Mercer professors using technology to monitor artificial reefs
Two Mercer University faculty members hope to provide a better picture of underwater life off the Florida coast with new technology they’ve developed.
Biology professor Dr. Mike Moore and environmental engineering professor Dr. Phil McCreanor have designed a Baited Remote Underwater Video – or BRUV – system that can monitor the effect of artificial reefs on fish communities.
Artificial reefs are man-made structures sunk into the ocean for the purpose of creating homes for marine life, attracting fish and improving ecosystems. The health of those reef systems has a huge impact on the fishing industry along the Florida coast.
The professors have partnered with the Mexico Beach Artificial Reef Association (MBARA) on the project, which began almost a year ago. This is one of the University’s first efforts involving marine research, and it has the potential to involve many students from undergraduate to graduate level, Dr. Moore said.
“The essential question is what types of artificial reefs are promoting the healthiest ecological systems,” he said. “Other people want to know what type of artificial reefs promote the best fisheries.”
They have built three BRUV devices, which cost about $750 each with all the electronic components. Each system has a temperature monitor, three light sources, two GoPro cameras, and a bait bar that holds food to attract fish.
With buoys attached, the devices are dropped into the ocean near artificial reef sites and retrieved 45 minutes later. The data collected can be used to identify fish, quantify their behaviors and, ultimately, figure out which reef systems work best. The systems are a more accurate, cost-effective, time-effective and safe way to sample fish communities than using divers.
“We can get some pretty efficient scientific data,” Dr. Moore said. “We can analyze how temperature, oxygen, depth and structure influence these fish communities.”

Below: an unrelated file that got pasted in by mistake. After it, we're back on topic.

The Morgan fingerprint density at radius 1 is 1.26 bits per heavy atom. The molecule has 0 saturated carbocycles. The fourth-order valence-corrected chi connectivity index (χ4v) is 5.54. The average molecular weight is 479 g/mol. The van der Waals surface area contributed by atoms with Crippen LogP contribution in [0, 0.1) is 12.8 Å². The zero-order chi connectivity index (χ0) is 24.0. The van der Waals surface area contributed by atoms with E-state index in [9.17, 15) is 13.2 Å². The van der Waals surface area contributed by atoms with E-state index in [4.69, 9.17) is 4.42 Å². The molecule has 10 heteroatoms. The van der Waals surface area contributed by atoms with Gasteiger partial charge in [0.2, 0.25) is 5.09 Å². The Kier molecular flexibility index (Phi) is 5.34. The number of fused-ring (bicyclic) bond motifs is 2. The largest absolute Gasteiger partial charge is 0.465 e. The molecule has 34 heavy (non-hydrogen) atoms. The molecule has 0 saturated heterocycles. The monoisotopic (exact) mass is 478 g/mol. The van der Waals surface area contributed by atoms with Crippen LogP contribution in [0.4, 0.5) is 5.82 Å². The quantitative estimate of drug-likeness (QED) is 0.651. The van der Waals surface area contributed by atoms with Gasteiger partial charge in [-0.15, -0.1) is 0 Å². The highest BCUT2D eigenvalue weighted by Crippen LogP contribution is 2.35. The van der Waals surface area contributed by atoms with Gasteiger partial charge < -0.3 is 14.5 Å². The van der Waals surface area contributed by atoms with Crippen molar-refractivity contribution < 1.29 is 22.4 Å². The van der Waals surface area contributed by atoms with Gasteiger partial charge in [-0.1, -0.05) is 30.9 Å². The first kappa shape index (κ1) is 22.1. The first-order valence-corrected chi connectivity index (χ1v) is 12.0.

The professors finished constructing the BRUV systems at the end of the spring semester. Dr. Moore spent the rest of May calibrating the systems, and he got them into the water to begin data collection this summer. MBARA has 155 artificial reef sites that could be monitored as part of the project. Funding is being provided through the university’s “Research that Reaches Out” Quality Enhancement Plan (QEP).
Dr. Moore hopes to later add an oxygen sensor to the BRUV devices, and Dr. McCreanor wants to create a way to adjust the direction of the system while in the water. The system’s design could be improved in other ways as students offer suggestions. Robotics, mechanical, industrial and environmental engineering groups could get involved in the project, Dr. McCreanor said.
Mercer students could conceivably begin work with the project early in their undergraduate careers and mature as researchers and biologists as they continue that work, Dr. Moore said.
“This is a project that is very approachable by even an undergraduate student,” said Dr. McCreanor, who’s worked for Mercer since 1999. “To be able to get sophomores involved that are going to be here for several years is exciting. Not only will they learn the fundamental research, but they’ll be positioned to lead the research when they’re seniors.”
Dr. Moore already has four students lined up to do video analysis and two students to do publications and presentations in the spring.
“In my 21 years at Mercer, all of my research has ultimately been about involving undergraduates. This is another project where there are a lot of student opportunities,” Dr. Moore said.
“I like the fact that the opportunities are not just for engineering students but for biology students, as well.”
With the exact dimensions of the system set, students will be able to build additional devices. Dr. McCreanor said the design plans can serve as a platform to guide engineering projects. They could eventually be published for use by other schools and agencies as a form of outreach.